February 20, 2024






GA-20

GA-20, featuring guitarist Matt Stubbs (left), will make its Lincoln debut Monday at the Zoo Bar.




Matt Stubbs is more than a little familiar with Lincoln.

“I’ve played the Zoo Bar inside with Charlie (Musselwhite),” Stubbs said. “I’ve also played ZooFest with Charlie. Before that, I came through and played there years ago with Janiva Magness. It’s probably 18 years ago now. So, yeah, I’ve passed through quite a bit through the years just as a guitarist.”

But Stubbs, who still plays with Musselwhite, missed ZooFest this summer — because he was in Europe with his band GA-20, which is set to make its Lincoln debut at the Zoo on Monday.

GA-20, which has been tagged as “heavy blues” as it leads a traditional blues revival, came together after Musselwhite made an album with Ben Harper, then went on the road with Harper and his band for a year.

That left Stubbs without a gig. So he got ahold of guitarist/vocalist Pat Faherty.

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“In 2018, I looked at a year off and I didn’t want to get a day job,” Stubbs said. “So GA-20 was born out of me just saying to Pat, ‘Why don’t we start a trio (with a drummer) and work just around town (Boston)?’ We weren’t thinking about touring. We weren’t thinking about making records. We did that, we got a bunch of gigs. Then I had the idea of going into making recordings.”

GA-20, which takes its name from an amplifier manufactured by Gibson from 1950 to 1961, made an album, which got picked up by Colemine Records and was released in 2019, putting the group, which added drummer Tim Carman in 2020, on the road.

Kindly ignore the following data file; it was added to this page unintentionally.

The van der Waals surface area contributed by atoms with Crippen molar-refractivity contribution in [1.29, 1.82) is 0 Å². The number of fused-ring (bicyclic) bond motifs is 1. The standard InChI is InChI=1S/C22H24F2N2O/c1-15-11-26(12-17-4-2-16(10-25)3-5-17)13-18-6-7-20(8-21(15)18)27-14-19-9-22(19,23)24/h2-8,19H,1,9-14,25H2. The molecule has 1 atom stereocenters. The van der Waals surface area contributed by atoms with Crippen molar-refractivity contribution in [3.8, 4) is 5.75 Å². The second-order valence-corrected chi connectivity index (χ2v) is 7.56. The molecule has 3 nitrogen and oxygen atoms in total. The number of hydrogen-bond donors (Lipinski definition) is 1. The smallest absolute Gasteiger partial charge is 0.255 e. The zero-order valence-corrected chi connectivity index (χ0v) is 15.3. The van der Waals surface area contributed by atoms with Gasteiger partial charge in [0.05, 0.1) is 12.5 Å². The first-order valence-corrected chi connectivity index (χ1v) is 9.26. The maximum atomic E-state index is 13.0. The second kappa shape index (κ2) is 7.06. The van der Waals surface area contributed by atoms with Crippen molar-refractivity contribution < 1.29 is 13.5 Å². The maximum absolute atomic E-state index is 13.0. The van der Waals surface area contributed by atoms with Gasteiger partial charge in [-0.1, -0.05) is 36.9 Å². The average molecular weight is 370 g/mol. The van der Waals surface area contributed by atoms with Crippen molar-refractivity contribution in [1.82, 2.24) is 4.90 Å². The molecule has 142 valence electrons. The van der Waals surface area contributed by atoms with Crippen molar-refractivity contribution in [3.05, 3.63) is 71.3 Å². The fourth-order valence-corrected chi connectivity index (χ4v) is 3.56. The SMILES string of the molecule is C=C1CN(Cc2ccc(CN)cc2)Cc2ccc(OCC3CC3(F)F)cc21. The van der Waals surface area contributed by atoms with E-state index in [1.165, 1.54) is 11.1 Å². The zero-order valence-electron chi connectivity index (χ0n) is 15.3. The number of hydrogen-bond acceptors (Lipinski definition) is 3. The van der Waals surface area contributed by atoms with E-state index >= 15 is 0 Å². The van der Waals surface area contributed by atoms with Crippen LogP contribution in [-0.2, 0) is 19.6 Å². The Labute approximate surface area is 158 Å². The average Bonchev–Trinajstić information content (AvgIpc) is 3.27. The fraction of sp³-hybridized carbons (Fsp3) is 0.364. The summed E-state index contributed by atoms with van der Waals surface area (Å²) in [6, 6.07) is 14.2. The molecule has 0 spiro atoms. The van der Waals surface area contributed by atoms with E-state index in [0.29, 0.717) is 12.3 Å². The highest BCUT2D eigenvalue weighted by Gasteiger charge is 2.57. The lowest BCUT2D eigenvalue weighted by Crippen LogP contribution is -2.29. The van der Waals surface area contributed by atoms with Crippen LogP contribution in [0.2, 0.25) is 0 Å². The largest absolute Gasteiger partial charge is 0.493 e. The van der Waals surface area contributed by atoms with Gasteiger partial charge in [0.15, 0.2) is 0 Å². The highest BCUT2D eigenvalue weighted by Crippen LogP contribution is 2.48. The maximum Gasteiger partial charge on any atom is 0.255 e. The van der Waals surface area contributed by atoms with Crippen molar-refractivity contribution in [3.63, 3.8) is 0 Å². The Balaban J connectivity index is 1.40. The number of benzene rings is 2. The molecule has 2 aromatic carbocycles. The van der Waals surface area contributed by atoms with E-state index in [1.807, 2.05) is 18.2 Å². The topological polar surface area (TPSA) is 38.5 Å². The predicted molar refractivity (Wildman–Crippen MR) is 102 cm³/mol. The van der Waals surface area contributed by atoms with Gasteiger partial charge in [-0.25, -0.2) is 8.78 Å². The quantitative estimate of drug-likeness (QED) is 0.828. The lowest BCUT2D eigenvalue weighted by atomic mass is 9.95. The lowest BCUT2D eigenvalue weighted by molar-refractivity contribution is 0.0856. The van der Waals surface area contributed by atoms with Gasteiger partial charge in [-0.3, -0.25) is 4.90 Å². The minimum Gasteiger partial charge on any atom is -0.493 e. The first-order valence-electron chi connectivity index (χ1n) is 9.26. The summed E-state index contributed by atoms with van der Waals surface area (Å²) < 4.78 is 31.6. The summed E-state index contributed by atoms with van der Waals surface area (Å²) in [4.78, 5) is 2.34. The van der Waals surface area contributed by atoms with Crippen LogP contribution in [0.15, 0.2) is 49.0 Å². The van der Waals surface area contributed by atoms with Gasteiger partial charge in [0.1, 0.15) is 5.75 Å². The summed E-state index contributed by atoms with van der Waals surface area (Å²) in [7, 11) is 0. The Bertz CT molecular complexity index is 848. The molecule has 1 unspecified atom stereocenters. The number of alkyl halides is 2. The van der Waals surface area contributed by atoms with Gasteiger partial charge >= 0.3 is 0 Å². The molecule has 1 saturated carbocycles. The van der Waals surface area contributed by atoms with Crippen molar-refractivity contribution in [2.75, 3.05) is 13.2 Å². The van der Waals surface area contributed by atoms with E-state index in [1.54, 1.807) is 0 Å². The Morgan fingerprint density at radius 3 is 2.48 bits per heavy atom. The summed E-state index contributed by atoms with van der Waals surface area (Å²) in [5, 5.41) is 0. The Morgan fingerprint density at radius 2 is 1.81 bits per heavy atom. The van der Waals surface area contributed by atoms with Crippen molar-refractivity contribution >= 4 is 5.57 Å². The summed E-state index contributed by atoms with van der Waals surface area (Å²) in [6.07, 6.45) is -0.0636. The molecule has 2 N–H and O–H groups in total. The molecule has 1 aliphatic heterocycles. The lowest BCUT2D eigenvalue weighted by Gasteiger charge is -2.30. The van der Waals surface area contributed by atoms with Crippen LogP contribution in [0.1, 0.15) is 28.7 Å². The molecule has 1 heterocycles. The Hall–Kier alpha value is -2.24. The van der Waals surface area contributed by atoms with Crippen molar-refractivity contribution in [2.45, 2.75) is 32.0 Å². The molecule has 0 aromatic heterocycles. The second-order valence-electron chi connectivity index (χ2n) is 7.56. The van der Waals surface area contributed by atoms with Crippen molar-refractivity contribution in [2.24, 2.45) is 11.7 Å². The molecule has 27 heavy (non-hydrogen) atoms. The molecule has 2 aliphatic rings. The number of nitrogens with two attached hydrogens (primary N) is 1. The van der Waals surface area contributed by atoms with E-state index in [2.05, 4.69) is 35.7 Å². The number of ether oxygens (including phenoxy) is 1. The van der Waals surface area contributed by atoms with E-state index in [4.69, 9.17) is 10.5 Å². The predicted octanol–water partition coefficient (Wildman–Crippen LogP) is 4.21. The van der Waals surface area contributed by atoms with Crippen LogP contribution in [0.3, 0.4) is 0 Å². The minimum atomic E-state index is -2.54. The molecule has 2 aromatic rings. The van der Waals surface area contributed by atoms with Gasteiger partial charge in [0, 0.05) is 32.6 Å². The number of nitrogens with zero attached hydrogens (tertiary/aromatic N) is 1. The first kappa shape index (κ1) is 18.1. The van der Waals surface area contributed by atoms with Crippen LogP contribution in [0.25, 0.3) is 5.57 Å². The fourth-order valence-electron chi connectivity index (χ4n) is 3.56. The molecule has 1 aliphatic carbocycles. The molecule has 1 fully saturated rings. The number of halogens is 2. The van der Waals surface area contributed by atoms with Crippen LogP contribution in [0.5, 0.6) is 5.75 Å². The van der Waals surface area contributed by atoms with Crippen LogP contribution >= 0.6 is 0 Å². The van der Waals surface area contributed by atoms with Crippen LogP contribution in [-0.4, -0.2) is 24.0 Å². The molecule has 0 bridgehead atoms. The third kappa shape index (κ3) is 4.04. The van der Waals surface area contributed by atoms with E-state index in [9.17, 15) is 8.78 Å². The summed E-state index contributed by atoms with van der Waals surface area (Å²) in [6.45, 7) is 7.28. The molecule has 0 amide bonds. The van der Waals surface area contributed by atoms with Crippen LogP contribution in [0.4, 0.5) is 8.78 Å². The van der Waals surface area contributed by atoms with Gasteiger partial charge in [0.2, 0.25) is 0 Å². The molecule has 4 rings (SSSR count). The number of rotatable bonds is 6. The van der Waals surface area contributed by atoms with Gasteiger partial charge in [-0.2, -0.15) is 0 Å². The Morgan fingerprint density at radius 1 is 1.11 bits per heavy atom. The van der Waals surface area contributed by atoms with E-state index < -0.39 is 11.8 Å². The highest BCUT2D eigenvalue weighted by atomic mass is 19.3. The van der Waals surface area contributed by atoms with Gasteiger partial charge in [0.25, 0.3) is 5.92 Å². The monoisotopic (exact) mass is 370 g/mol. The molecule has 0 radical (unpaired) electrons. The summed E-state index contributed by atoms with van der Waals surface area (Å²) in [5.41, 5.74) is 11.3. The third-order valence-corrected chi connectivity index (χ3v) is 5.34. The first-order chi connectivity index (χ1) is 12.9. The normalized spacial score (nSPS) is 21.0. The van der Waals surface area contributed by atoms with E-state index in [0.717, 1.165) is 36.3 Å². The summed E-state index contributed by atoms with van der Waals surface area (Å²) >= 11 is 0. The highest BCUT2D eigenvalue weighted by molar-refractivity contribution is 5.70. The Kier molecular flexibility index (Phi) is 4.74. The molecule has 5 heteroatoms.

That bass-free alignment, with two guitars and drums, sets GA-20 apart from most trios. But it wasn’t created intentionally to exclude bass.

“When we started the band, we wanted to keep it as stripped down and as small a combo as possible,” Stubbs said. “So we picked songs that didn’t have bass at first, then we would pick songs and try to arrange them, reimagine them without bass — if it was Little Walter’s band playing or Hound Dog Taylor. There were lots of that, like The Black Keys and The White Stripes, that started out with no bass as well. But we wanted to kind of take a page out of the Chicago blues book as far as no bass.”

In fact, traditional Chicago blues from the ’50s and ’60s — the music of artists such as Otis Rush, J.B. Lenoir, Howlin’ Wolf, Junior Wells and Johnny “Guitar” Watson — is GA-20’s touchstone.

And even though they got the “heavy blues” tag from the power and distortion of the guitars, GA-20 doesn’t come anywhere near blues-rock and its six-seven-eight-minute, rock-structured songs filled with long self-indulgent guitar solos.

“We try to play shorter songs and have songs that are about the melody or the vocal or the story rather than, I think with a lot of modern blues bands, the whole song, the whole point is to get to that guitar solo and stretch it out as long as possible. And the other things are secondary,” Stubbs said.